Start: 12:15 / Arrival: 17:45
Distance: 40km / Gained height 200 hm
Weather is so unstable and unpredictable here – just starting of and see how it will evolve is the way to go. Today was in this respect a somehow unlucky day.
First everything looked okay – although being quite hangover from yesterday’s karaoke. But then fizzy rain evolved into some heavy downpour, so we stopped at a convenience store waiting for it to stop. After almost 2.5hrs we gave up and cycled to through serious rainfall, with oncoming trucks ignoring us while overtaking, so we had to stop at the outermost passage of the roads shoulder. Not nice.
After 40km we gave up, clothes getting wet despite of rain gear and fenders.
Tobi found then some nice and cheap dorm, so checked in and were greeted by some nice and curious host.
The dorm was so rural, it sind even had showers, so we went to the very old-school public bath just below it. Those baths are called Sento and are quite typical to rural Minshukus. Gender seperated, looking like straight from the 60s, had a good time at the various hot baths – “flavoured” by local konbu algae. Relaxing in hot green water, we recovered from the rain.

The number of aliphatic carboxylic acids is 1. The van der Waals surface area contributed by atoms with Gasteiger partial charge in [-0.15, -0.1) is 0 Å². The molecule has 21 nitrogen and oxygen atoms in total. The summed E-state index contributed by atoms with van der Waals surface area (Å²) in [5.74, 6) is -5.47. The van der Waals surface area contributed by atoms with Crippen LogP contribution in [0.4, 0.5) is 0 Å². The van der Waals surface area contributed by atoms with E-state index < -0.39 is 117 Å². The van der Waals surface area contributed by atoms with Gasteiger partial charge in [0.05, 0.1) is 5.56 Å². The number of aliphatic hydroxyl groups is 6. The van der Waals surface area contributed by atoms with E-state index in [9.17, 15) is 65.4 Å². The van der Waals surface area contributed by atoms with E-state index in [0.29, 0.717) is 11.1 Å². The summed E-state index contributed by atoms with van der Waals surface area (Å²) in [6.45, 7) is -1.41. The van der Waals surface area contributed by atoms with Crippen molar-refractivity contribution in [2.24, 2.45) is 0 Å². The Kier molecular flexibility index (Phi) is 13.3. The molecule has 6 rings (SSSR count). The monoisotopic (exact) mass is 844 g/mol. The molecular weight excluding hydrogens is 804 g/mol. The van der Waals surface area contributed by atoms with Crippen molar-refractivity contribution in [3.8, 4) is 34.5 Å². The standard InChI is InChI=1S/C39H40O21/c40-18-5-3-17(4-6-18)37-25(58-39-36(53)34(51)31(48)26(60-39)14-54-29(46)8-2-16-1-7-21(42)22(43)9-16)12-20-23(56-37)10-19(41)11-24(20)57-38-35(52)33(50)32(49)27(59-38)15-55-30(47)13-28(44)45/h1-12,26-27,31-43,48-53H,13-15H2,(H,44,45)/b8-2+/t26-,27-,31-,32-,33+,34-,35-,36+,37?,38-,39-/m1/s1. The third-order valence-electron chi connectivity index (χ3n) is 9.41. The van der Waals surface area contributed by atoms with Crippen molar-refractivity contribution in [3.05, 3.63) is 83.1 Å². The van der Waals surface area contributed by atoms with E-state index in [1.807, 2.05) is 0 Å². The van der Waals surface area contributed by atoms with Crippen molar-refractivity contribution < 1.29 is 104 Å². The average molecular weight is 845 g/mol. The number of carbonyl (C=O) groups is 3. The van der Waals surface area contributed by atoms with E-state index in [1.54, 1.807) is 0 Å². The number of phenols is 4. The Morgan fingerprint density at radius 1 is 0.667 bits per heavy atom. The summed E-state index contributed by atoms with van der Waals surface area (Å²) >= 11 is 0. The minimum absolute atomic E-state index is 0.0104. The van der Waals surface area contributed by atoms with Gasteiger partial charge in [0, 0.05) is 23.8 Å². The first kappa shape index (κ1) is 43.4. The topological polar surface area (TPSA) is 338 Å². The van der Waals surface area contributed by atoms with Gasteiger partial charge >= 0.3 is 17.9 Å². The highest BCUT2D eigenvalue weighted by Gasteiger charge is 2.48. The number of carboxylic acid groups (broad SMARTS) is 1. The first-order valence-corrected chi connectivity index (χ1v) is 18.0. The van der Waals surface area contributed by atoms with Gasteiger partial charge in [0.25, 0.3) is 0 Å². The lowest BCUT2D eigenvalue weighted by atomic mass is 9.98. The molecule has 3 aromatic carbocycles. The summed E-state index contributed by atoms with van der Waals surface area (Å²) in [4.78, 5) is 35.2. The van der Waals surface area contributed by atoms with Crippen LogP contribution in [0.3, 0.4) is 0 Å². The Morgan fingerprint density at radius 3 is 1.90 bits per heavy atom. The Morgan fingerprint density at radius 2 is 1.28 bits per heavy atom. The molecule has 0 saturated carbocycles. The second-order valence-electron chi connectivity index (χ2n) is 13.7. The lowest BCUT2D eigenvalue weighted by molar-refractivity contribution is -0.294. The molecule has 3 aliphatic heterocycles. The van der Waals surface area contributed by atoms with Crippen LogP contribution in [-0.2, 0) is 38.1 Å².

After a quick beer from the convenience store we picked up our fresh clothes from the laundry (quite an adventure with the japanese washing machines) and went to a ramen bar run by the owner of the dorm.
Had an spicy curry ramen and while that talked to the curiously chef. He was quite surprised and impressed, that a german cyclist knows about Enka music and Yumi Arai. Himself being a passionate photographer focused on Hokkaido wildlife, loving nature, we soon found something to talk about beside music.
Actually I intended to go early to bed, but at the lobby it was quite lively. Got to know two students, Hiroya and Lisa (yes, that’s an japanese name as well) and had good talks. Lisa didn’t speak so much english,but gave me some nice tipps on japanese music. So kind.
Went out for some small mini-fireworks and talked to Hiroyo a little bit more. Got some really interesting insights on japanese culture. Both of them were there at Urakawa for a so called “working holiday” – some programme from the government to bring young people to dying rural towns with a high age average.
Think this is something we could learn from….
Finally went to bed later than intended, but lucky to have a dry and warm space to take shelter.